(The following article is based on the new book: The Accidental Truth, by Lauri Taylor.)
In 2006, I received dreadful news. My mother, Jane, had died under unusual circumstances. Her body was found on a remote desert in Baja, Mexico, and her death was being investigated as a murder.
I felt shocked, and then profound grief kicked in. Emotionally raw and battered, I could no longer pretend I was okay and that everything in my life was perfect, because clearly it was not. Truth, it turns out, begets truth — and soon, my whole life was about facing truths I had been too afraid to see or too afraid to accept.
Searching For the Truth
The first truth I faced was that I could not rest until I hunted down my mother’s killer. Never mind that there was a murder investigation being conducted in two countries and that I was a suburban housewife with zero investigative credentials. I became nearly obsessed with finding the person responsible for my mother’s death. My grief gave me permission to find a voice for my mother and for myself. I asked investigators difficult questions, demanded answers and got them.
Truth, it turns out, begets truth — and soon, my whole life was about facing truths I had been too afraid to see or too afraid to accept.
When I say “difficult questions,” I don’t just mean questions about murder weapons and blood stains and killer’s motives — although those were part of the mix. There were also tough questions about my mother: Why did she have a tattoo across her hips that none of her family knew about? Did she have a secret lover? Was she a drug addict?
Beyond the investigation, there were also devastating questions about our rocky relationship: Had I let her down? Was I in some way responsible for her death? Did she even love me?
The answers were not always easy to accept.
For four years, I worked to find out what had happened to my mother. I hired two experts, including a former FBI profiler, to help me crack the case. In the end, what I discovered was shocking but ultimately freeing: there was no killer to blame. The evidence pointed to the fact that my mother had taken her own life.
Uncovering A Mental Illness
The news was so devastating that I sought therapy to understand what was happening to me and what had happened to my mother.
My sisters followed suit, and that led to a whole second, far deeper layer of truth telling. We discovered that our mother had most likely lived with Borderline Personality Disorder. The diagnosis was ascertained by a therapist who counseled all of my sisters and me, and determined that our upbringing, “our normal,” was not entirely normal by therapeutic standards.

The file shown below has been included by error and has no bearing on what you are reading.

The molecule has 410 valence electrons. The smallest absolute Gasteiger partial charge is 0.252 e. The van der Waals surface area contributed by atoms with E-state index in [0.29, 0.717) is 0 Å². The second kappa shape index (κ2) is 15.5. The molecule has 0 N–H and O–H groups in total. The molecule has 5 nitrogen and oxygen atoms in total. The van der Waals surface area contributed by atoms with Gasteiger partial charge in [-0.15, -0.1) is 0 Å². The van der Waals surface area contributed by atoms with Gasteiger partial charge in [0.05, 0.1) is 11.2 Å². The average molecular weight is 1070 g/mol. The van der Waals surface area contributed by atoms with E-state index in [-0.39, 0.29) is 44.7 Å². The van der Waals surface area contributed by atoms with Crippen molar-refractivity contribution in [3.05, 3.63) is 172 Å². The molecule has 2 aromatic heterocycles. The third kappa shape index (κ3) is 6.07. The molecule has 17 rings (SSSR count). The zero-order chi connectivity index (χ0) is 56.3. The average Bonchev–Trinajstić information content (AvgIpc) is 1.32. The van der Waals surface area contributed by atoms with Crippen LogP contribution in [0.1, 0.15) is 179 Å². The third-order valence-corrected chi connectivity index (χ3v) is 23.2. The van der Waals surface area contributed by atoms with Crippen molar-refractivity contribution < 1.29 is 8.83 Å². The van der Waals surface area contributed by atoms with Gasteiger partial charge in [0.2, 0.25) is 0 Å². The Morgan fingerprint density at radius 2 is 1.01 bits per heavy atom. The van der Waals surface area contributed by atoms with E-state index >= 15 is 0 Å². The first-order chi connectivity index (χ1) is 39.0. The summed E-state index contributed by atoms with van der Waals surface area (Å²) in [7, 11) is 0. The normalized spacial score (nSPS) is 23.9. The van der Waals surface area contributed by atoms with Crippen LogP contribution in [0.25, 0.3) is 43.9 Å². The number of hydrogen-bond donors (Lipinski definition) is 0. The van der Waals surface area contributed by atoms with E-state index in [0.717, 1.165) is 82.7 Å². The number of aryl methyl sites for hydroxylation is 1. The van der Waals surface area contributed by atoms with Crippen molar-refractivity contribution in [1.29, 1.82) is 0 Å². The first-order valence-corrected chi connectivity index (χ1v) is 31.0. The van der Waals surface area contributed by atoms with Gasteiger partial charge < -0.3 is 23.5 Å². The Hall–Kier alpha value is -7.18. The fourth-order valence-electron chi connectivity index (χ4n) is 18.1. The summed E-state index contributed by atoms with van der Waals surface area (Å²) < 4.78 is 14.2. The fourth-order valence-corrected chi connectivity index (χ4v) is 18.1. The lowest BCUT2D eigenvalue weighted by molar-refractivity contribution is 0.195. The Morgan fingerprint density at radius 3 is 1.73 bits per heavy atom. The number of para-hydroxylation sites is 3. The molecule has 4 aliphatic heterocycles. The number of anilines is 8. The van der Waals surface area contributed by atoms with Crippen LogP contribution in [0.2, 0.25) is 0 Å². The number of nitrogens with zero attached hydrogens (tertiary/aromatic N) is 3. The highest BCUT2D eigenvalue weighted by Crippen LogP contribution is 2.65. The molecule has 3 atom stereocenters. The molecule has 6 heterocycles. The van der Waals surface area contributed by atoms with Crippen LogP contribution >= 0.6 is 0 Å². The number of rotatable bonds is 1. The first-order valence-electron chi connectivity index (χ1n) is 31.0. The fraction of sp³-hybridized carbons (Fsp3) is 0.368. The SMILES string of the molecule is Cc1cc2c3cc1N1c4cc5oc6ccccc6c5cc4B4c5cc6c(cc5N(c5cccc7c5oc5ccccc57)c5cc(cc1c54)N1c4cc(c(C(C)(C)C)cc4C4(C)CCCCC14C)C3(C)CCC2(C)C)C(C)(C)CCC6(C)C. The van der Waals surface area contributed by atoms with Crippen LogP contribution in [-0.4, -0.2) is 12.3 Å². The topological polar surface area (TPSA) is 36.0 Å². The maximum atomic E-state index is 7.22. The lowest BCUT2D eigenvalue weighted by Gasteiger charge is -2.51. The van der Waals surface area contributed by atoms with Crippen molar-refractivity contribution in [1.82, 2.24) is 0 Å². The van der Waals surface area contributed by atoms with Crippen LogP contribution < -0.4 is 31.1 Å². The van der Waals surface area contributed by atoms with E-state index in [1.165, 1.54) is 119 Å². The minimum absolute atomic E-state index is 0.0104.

A light turned on and many of my own patterns of behavior suddenly made sense to me. I was the consummate people pleaser, often at the expense of my own happiness. As the child of a parent living with a personality disorder, I had learned that my caretaker’s happiness was my responsibility. This caused me to live in a perpetual state of inauthenticity — only happy when others were happy with me and guilt-ridden when they were not.
Living inauthentically is living in denial, unable or unwilling to face and accept life’s hard truths. And it is like quicksand. Not only do we remain stuck, powerless to grow or move forward, we begin to sink into the abyss of a false life, lacking connection and purpose.
Using Experience And Finding Wisdom
Life experience has a way of shaping us, though. We are all older now — older and a little bit wiser. Maturity gives us the courage to stand firmly, facing what is scary and uncomfortable rather than turning away and pretending it is not there. In this way, we gain control over it and it loses its power to hurt us any longer. I found this to be the case while writing my memoir, The Accidental Truth, a deeply intense, yet cathartic undertaking.
When I began to outline the book, I struggled with whether I had a right to even tell my story. This confusion was a natural extension of what I had learned as my mother’s child.
Did I have a right to do anything solely for myself? The answer was a resounding, “yes.” I was fortunate to work with an amazing book coach, Jennie Nash, who teaches memoir at the UCLA Extension Writer’s Program, and also coached me one-on-one. Jennie walked me through the process and gave me the confidence to tell my story respectfully and compassionately, but also with total authenticity and transparency.
In the last chapter of The Accidental Truth, I share a personally-defining moment where wisdom and maturity helped me to face my fears and finally let go. One night on a dark road near my home, I came across an accident. A dog had been hit, and the driver had run. I pulled over, got out, and for a brief moment, felt that old familiar wave of guilt — as if it was my fault, as if I was to blame, as if I could have somehow made this accident of fate better.
But that night, I stopped those old patterns and rested in the new way I had learned to look at the world. I could not control someone else’s fate. The truth was the dog was dying and there was nothing I could do for him other than to be present to comfort him as he took his final breaths.
To be present for life’s sorrows and pains, and accept the truths left in their wake — that is where I have at long last found my peace.
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